NASA Mars rover: What if we find signs of life? (+video)
If NASA's Mars rover, Curiosity, safely touches down on Sunday night, it will begin searching for organic molecules in the Red Planet's soil. What would happen if the rover found something?
In this weekly series, Life's Little Mysteries provides expert answers to challenging questions.Skip to next paragraph
Subscribe Today to the Monitor
If all goes as planned, NASA's Curiosity rover will touch down on Mars late Sunday night. Then, after a few weeks' respite, it will begin probing the subsurface soils looking for organic molecules that could be the detritus of ancient Martian life.
A few billion years ago, vast oceans might have sloshed over the surface of the Red Planet, and a thick atmosphere probably enshrouded it. The liquids and gases have all but burned away by now, but any organisms Mars harbored in its ancient glory days would have left behind traces in the form of large, carbon-based molecules. "Organic molecules can last for billions of years," explained Alexander Pavlov, a planetary scientist at NASA's Goddard Space Flight Center.
Any simple organic matter Curiosity digs up could have biological origins, but it could also have been generated through more mundane chemical processes. However, if the rover detects complex organic structures — the kind we find in living things, and practically nowhere else but Earth — these would be "a very strong indicator" of ancient life on Mars, Pavlov told Life's Little Mysteries.
As Seth Shostak, senior scientist at the SETI Institute, put it, "It would be like finding 2-ton blocks of limestone in the desert in Egypt and saying, hmm, these might be leftover pieces of a structure around here somewhere."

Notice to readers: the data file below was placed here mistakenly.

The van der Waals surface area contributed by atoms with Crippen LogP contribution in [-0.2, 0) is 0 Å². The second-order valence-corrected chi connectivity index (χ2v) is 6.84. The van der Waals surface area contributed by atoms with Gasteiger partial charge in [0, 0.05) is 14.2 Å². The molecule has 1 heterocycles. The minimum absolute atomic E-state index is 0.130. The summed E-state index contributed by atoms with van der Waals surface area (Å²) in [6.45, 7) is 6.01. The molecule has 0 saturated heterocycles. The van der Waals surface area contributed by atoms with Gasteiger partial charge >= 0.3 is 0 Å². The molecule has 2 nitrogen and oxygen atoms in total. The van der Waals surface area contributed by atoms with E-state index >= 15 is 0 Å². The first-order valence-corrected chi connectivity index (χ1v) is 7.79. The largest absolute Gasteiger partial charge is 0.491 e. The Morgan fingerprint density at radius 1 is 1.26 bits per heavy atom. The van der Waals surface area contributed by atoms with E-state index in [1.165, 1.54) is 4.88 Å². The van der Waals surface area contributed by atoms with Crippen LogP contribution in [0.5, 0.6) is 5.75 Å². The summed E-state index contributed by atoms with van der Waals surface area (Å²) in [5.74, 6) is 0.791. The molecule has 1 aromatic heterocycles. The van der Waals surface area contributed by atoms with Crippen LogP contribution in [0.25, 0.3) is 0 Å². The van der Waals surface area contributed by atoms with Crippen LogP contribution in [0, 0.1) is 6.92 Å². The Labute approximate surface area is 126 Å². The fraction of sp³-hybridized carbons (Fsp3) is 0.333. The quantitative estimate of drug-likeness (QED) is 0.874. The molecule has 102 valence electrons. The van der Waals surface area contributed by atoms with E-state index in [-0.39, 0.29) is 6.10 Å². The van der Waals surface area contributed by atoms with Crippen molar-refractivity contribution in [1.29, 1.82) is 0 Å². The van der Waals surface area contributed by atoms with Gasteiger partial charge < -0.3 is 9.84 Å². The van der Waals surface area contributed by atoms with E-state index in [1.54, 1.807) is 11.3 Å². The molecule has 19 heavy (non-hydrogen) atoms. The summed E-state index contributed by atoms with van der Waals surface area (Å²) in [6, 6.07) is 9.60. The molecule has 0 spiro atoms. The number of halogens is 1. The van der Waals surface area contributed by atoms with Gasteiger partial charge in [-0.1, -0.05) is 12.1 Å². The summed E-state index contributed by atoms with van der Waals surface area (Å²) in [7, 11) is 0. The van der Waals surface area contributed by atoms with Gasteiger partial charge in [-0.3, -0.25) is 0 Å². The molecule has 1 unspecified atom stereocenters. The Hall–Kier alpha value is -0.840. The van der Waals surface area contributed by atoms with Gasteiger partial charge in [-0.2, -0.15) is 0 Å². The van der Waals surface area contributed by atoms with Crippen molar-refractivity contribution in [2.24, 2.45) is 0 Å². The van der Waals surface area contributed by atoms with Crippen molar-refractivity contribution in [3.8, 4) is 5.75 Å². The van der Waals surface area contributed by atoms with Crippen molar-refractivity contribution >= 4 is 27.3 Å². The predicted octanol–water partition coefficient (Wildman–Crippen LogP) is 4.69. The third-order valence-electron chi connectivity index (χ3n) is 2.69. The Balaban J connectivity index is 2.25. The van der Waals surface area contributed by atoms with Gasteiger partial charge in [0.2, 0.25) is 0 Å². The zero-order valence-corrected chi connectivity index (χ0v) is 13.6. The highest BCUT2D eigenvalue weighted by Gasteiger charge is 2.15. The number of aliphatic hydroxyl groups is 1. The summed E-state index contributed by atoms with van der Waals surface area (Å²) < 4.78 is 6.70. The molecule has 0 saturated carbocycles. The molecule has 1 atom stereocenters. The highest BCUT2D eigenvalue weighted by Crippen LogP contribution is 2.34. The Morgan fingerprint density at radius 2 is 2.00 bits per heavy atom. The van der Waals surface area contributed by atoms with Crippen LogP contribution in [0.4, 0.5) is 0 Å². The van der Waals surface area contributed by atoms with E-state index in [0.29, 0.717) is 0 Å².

Such a discovery would confirm for the first time that life has existed elsewhere in the universe. Big news, for sure — but what would life on Mars really mean for life here on Earth? [7 Theories on the Origin of Life]
If life exists on Mars, then we might be ethnic Martians ourselves, scientists told Life's Little Mysteries. They explained that the small coincidence of having two life-bearing planets right next door to one another gets cleared up if one of the planets actually seeded life on the other — a concept called "panspermia." According to Pavlov, hundreds of thousands of Martian meteorites are strewn across Earth. These were hurled into space during past planetary collisions (such as the bash that left Mars with a crater covering nearly half its surface). One of these chunks of Mars could feasibly have contained spores that lay dormant during the interplanetary commute to Earth, and then blossomed upon arrival, some 3.8 billion years ago.
Alternatively, any Martian microbes we find could be ethnic Earthlings that made the trip from here to there. That's a little less likely, considering the relative locations and gravitational pulls of the planets, the scientists said.
Either way, we can tell if Martians and Earthlings have a common root by determining whether Martian life encodes itself the same way we do — with DNA. DNA breaks down on hundred-thousand-year time scales, so we would need to find living or freshly dead alien microbes in order to be sure that Mars' life arose independently of Earth's. Pavlov says it's very possible that living things are eeking out an existence in Mars' inhospitable modern landscape, if they were ever there in the first place. As attested to by the extremophiles inhabiting Earth's underground volcanoes and frozen tundras, life tends to adapt and persist once it gets started. Following this line of thinking, if Curiosity finds remains of ancient life, NASA's next Mars mission will go in search of extant microorganisms.